By Carmen J. Gentile
When first admitted to the bar in 1983, as a fledgling lawyer my two objectives were to gain experience as quickly as possible and with some financial reward. I thought placing myself on the court-appointed list to receive assignments to represent indigent clients was a good start.
This would be an excellent opportunity to gain courtroom skills. Plus, a fairly decent hourly fee would help pay the library, rent and electricity bills for the office.
After learning to defend misdemeanors and other minor crimes in the small town courts, the time had arrived to advance to my first court-appointed felony matter. That first assignment involved a very young woman accused of grand theft.
I now had to learn about indictments and the laws relating to serious felonies.
The young woman was always surrounded by a very large and supportive group of family and friends at all court appearances. This overwhelming personal support had been foreign to me previously when representing indigent clients. Up to that point I had always dealt with angry or incorrigible accused individuals who had little if any personal support and who, basically, had to go it alone.
In my dealings with this young woman she was always very quiet, polite and respectful. Her family members acted similarly toward me. Always a “Good morning, Mr. Gentile” and, most remarkably, “We have great confidence in you. Our daughter is innocent and we pray for you every day so that you may be guided by the Lord to bring her justice.”
The effect on me, a young and inexperienced attorney who was handling his first felony case, was to make me somewhat uncomfortable and anxious, since I now felt required to not only do my best but to succeed and have her totally vindicated.
Inspired by the enormous amount of personal support for this young woman, I began to diligently research the law and draft a dismissal motion on any grounds I could muster. I could not find anything solidly legal to argue on her behalf, but I was determined.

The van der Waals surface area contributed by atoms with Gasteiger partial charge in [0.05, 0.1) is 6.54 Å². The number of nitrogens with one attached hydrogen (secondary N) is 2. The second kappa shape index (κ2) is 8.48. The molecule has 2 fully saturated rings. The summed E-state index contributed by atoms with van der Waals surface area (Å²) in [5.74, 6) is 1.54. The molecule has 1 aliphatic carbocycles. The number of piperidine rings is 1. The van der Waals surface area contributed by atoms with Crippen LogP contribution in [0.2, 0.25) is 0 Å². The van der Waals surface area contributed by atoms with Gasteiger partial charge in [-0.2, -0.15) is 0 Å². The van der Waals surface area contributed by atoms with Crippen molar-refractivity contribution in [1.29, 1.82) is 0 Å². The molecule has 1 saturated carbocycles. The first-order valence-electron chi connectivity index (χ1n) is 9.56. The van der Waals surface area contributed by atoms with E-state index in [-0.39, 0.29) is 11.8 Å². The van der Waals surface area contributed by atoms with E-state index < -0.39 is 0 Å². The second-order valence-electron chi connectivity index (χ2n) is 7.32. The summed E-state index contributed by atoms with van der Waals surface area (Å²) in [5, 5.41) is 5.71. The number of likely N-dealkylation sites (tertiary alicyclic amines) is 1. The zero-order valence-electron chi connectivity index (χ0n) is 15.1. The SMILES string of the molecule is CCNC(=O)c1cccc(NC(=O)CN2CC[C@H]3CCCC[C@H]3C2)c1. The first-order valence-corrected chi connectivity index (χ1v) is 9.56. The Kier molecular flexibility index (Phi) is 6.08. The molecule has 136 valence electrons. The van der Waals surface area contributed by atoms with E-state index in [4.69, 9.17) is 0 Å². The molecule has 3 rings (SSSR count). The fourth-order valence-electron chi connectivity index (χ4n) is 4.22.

I drafted the best legal arguments that I could, but felt insecure in my belief that these arguments would succeed. My worst fear was the possible disappointment of her family, who had placed so much confidence in me and who had given me so much encouragement.
The judge had a reputation for toughness, which made my hope for success wane even more. The confidential law clerk, who worked hand-in-hand with the judge, had a reputation for reasonableness. He had the task of reviewing all submissions to the judge before they went to the judge’s desk.
After reviewing my submission, he called me into chambers and said, “It appears the district attorney may have exceeded speedy trial time limits.” This was an issue I missed due to my inexperience. He was also kind enough to refrain from commenting on the lack of merit to the legal arguments that I raised in my papers. He then advised the judge to dismiss the indictment, and the indictment was dismissed.
When telling my client and her family the good news, it seemed as if they all had anticipated the favorable result. Her dad just smiled and said softly, “Mr. Gentile, we all prayed for you every day and knew the Lord would allow the truth to prevail.”
Was it divine intervention? A wise and fair law clerk? Pure serendipity? I’ll let all of you decide for yourselves.